Sunday, February 10, 2013

Painting Break: Breaking Preconcieved Notions

What color is water?  If you ask a kid, they'd likely say blue.

What shape is water?  Wavy like this, right?
These are the most basic images and colors that represent water in most of our brains.  As a designer I tap into these innate semantic cues all the time.  They are universal symbols that make our two dimensional and three dimensional designs speak for themselves.  They enable us to convey massive amounts of information into simple graphics and visual cues.

But reality of course is very different.  Take fire, for example.  The hottest flame is actually blue, while the cooler flame is red.  Yet we associate blue with cold, and red with hot.  These things can give you a headache if you think about them too much so I'll move on!

This is one of the many reasons that I feel that doing a little painting between design projects helps keep my creative brain and my rendering abilities sharp.

I decided to do a miniature painting this weekend, of this photo that I took last fall of the wake behind our pontoon:

The original photo I used for reference

I have always been intimidated by the thought of painting realistic water and sky.  But I've decided that I cannot LIVE on a lake and be afraid to paint water.  So, I am forcing myself to confront water by painting some of my favorite photos of our lake.

Look at the water in the above photo.  Funny...I don't see much blue at all, and the surface texture is nothing like my blue waves above.

Some of the colors pulled from the water in the final painting
Water is the color of whatever surrounds it.  Sure, if the sky is clear and blue, the water is clear, and the sand underneath is white, it'll look blue too.  But I don't live in the Caribbean.  And even the Caribbean blue changes minute by minute as the sun rises and sets.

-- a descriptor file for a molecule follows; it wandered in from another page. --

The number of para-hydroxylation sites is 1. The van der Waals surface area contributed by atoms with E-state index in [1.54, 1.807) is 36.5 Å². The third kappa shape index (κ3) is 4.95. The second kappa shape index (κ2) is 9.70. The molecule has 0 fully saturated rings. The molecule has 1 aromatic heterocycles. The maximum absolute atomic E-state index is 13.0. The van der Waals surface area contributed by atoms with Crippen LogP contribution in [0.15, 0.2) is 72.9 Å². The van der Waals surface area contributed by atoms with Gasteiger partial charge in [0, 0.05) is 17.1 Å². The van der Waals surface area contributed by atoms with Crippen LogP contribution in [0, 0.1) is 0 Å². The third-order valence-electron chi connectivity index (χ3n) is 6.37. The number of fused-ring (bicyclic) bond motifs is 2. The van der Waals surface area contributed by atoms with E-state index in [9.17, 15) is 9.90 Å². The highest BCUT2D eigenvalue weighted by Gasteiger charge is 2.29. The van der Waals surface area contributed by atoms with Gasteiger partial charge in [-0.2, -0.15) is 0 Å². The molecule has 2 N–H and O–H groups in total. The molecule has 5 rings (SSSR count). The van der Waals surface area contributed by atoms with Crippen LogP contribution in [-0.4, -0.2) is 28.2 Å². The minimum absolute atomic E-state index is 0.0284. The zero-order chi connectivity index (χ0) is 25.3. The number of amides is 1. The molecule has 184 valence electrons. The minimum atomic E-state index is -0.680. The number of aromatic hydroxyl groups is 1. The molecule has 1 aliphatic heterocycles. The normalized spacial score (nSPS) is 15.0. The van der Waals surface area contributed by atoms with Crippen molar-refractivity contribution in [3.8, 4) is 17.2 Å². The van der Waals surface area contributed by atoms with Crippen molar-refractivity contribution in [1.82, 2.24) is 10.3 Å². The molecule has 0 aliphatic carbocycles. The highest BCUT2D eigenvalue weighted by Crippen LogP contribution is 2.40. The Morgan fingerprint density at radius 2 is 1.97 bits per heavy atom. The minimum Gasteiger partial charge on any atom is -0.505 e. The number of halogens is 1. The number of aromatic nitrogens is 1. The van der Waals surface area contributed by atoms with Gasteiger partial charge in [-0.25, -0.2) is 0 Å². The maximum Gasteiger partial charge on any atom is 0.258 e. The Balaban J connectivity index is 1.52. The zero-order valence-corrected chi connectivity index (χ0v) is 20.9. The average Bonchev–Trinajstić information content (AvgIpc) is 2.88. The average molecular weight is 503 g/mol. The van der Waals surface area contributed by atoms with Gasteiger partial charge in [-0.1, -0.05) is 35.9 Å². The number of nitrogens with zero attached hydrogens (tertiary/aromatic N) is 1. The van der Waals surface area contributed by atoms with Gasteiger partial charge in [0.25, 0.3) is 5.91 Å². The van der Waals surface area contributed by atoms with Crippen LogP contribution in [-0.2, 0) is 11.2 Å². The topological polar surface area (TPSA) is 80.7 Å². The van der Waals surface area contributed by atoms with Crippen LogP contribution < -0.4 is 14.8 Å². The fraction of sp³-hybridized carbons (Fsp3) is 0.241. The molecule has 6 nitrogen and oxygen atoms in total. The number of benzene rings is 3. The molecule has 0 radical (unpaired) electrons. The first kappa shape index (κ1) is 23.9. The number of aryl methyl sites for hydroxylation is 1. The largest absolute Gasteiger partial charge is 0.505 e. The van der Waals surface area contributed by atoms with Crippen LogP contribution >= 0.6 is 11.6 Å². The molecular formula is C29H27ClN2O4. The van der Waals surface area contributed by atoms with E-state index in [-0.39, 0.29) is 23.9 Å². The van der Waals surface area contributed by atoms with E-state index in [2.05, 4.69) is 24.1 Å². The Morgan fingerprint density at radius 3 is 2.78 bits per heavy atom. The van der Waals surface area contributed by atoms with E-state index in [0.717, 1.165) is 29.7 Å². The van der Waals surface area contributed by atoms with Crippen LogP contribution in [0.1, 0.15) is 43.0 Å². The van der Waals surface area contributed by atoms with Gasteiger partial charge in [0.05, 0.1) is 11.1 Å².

So when I attempt to paint water I break it down into simply colors and shapes.  I have to throw out all of my preconceived notions of what water is.  It really exercises your brain!!

 The final size of this painting is 10" x 8" so I printed the photo full scale for reference.  I started with a couple faint pencil lines...the horizon, and the outline of the tops of the trees.

Then look at just the overall shades to cover the canvas with.  It's very loose and sloppy at this point.  Ugly!!  I know.  I work the acrylic like water color at this point, so it looks pretty thin.  It helps to blur your eyes here to help your brain ignore the details.  Or if you're fortunate enough to have horrible vision like me, you can just take your glasses off.

Next I start to define some of the waves...focusing again on the blob-y shapes and what color they are.

Amazing how it suddenly starts to look like water when you add crazy colors like really dark gray and a really washed out yellow.

A little more definition in the sky and more detailed reflections (shapes!) in the water.

Adding the black silhouettes is my favorite part.  Now it really looks like a sunset over a lake.

 Finally, the trees and my signature!

 So here are some of those colors I pulled out of the water via Photoshop...
Aaaah, it feels good to stretch my designer brain a little, throw out the preconceived aqua blue wavy notions, mimic seemingly random blobs and suddenly see water appear!

I did this little painting in 3 or 4 hours over the weekend.  A little weekend painting break can positively impact my design projects in many ways.  But the ability to realistically paint different materials and textures ties right into what I do as a designer as well.  I am constantly asked to create realistic renderings of products and displays, and whether I do this via Photoshop or with pen and paper, I am always tapping into this basic understanding of shapes and colors, and how their placement can define materials and textures for the viewer.

Kindof a cool connection if you ask me! :-)

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